Mariinsky Theatre (Mariinsky Teatr)
Mariinsky Theatre (Mariinsky Teatr) Review
The names Petipa, Pavlova, Nijinsky, and Nureyev—and countless others associated with the theater and the birth of ballet in St. Petersburg—are enough to lure ballet lovers here from around the globe. The Mariinsky is without a doubt one of the best ballet companies in the world, with a seemingly inexhaustible supply of stars.
The Imperial Ballet School was founded here on May 4, 1738, by the order of Empress Anna Ioannovna, to be run by Frenchman Jean-Baptiste Lande. French and Italian masters taught the first class of 12 boys and 12 girls. Works of another Frenchman, Marius Petipa, who arrived at the academy in 1847, still dominate the repertoire of the Mariinsky. Today the school is called the Vaganova Ballet Academy in honor of Agrippina Vaganova, who radically changed the way ballet was taught in Russia. The best students traditionally appear on the venerable Mariinsky stage around Christmas in The Nutcracker and then in May and June in graduation performances.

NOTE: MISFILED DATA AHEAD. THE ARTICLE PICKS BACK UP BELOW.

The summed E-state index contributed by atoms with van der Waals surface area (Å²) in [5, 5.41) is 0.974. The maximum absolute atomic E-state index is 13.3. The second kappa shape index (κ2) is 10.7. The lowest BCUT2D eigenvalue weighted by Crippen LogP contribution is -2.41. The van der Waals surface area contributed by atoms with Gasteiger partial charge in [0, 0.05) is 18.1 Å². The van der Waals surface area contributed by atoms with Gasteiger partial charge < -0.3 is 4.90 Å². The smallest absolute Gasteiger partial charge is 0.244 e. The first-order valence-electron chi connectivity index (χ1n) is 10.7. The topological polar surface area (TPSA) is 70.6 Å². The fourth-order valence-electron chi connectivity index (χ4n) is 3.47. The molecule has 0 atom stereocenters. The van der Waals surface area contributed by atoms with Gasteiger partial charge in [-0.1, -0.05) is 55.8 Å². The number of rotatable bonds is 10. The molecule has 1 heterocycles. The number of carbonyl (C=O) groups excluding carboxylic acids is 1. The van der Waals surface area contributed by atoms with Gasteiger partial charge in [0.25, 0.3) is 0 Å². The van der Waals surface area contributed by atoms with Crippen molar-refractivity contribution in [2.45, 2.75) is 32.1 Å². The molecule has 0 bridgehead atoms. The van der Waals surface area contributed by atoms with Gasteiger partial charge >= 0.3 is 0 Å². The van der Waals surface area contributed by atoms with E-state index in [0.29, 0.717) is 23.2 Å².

Between February and March, the company runs the impressive Mariinsky International Ballet Festival, which has at least one premiere and an array of guest performers from other renowned companies, such as London's Royal Ballet, Opera Bastille, and the American Ballet Theater.
The Mariinsky is also at the forefront of the world's opera companies, thanks largely to the achievements of the Mariinsky's artistic director, Valery Gergiev. The company's best operatic repertoire centers on Russian opera: Tchaikovsky's The Queen of Spades, Prokofiev's Semyon Kotko, Shostakovich's The Nose, Rimsky-Korsakov's The Legend of the Invisible City of Kitezh, and The Snow Maiden are particularly recommended.
Operas are all sung in their original language; Russian operas are all provided with English subtitles, while Russian subtitles are given for foreign operas. Verdi can be hit-or-miss, but Wagner is one of Gergiev's greatest passions, and the company now feels very much at home with the composer. The orchestra's rapport with the conductor is amazing, and the sound is nuanced and powerful.
Ballet and opera share the calendar throughout the year; the opera and ballet companies both tour, but at any given time one of the companies is performing in St. Petersburg.
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